The Devil’s Hour – Season 1 Episode 6 Recap, Review & Ending Explained

Amor Fati

Episode 6 of The Devil’s Hour starts with Gideon’s chilling narration. “I’ve died more times than I care to remember.” For some reason, he’s been returning from the dead. Gideon mentions how life is a looped record that continues to skip by and how we all obliviously repeat everything without knowing it. The trouble is, Gideon has somehow stepped outside the conventional norms fate has given us and he can move the proverbial needle on the record.

What happened in Gideon’s past?

During flashbacks, we see Gideon’s upbringing, including his abusive father who slaps his hands with a belt and eventually leaves, having lost their fortune. The bonds Gideon and Malcolm have are bound by their father’s absence. When he finally returns, he drives them out to the cliff-edge and encourages them all to pray for their mother, who has sinned (cheated) against him. And as they pray, Lawrence floors it and kills them all.

The timeline repeats again and again, with Gideon dying repeatedly in the same horrific way until one loop everything changes. Gideon changes things. He senses flashes of what’s going to happen but this time decides to take matters into his own hands.

Determined to save his own life – and that of his brother – he grabs a knife and sneaks into his father’s room while he’s sleeping. He stabs him repeatedly, going on to wash the blood off his hands and running away, as far and as fast as he can. Alone and with no one to look after him, Gideon is found numerous times and it always ends the same way – he commits suicide and repeats the cycle.

What is Gideon’s recurrence?

Gideon calls it recurrence, and while Ravi is a sceptic, Lucy starts to understand. Gideon’s repetition means he can bet on the correct outcome for various sporting events, meaning he never wants for money. He also saves a family from a fatal crash too, slashing their tyres to stop them getting involved in an accident.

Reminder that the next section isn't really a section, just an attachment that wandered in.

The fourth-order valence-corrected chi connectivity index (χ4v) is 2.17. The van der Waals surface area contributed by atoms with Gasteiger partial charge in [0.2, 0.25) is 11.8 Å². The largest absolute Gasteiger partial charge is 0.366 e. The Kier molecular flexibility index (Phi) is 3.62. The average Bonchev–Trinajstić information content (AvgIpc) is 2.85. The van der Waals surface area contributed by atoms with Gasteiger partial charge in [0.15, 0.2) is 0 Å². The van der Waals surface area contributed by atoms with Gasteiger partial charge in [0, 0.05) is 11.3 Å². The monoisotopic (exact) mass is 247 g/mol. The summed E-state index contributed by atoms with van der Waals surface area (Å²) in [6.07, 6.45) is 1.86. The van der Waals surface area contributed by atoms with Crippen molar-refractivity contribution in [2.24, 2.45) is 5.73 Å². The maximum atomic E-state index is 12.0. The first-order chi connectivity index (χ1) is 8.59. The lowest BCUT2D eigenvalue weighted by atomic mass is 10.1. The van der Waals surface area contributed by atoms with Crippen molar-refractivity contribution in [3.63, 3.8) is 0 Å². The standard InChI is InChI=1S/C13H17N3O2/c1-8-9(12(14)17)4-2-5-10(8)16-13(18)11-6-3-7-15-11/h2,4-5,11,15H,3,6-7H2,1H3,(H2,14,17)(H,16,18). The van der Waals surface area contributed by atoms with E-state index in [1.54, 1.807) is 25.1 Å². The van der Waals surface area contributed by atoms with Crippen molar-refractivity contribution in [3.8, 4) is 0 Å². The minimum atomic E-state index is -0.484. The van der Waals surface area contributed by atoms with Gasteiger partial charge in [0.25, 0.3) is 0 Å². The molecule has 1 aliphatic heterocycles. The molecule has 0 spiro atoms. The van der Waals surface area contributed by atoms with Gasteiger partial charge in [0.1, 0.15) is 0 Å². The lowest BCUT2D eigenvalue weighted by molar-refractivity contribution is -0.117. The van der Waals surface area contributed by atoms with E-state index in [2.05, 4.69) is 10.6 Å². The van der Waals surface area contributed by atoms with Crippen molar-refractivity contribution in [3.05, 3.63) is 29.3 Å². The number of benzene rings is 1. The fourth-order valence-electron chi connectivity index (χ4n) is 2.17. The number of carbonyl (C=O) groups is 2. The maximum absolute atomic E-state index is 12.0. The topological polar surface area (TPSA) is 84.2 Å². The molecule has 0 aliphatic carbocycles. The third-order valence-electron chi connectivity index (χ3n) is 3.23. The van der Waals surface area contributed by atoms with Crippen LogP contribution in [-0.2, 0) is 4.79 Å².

Gideon believes he’s doing the right thing in saving them and every time, he learns about a different tragedy and what happens. It becomes a fixated routine. That fly-tipping dump we saw before? All those appliances? They’re all faulty equipment that he’s stopped from starting big house fires and destroying everything.

As for Harold Slade, Gideon had every intention of turning him into the authorities but after seeing all the child phonography on his computer, Gideon decided he had to die. So why write everything down if he can’t bring it into his new life? Well, that comes from the idea of revision. Gideon is a man possessed, and works to write down everything that’s happened so he can remember them like lyrics from a song.

Is Jonah Taylor still alive?

Gideon knows everything that’s going to happen and encourages Ravi to check the last book of the notebook after making a quip about Gideon’s terrible handwriting. A nicely written note reads: “Is this better Detective?”

So what about Jonah Taylor? Well, he’s still alive and Gideon hasn’t killed him. He dropped his teddy out the window, while Gideon hid Jonah to protect him from his parents, who intended to kill him and bury him in a shallow grave. He took Jonah to someone who can keep him safe, someone saved from the path they were destined to lead. But where?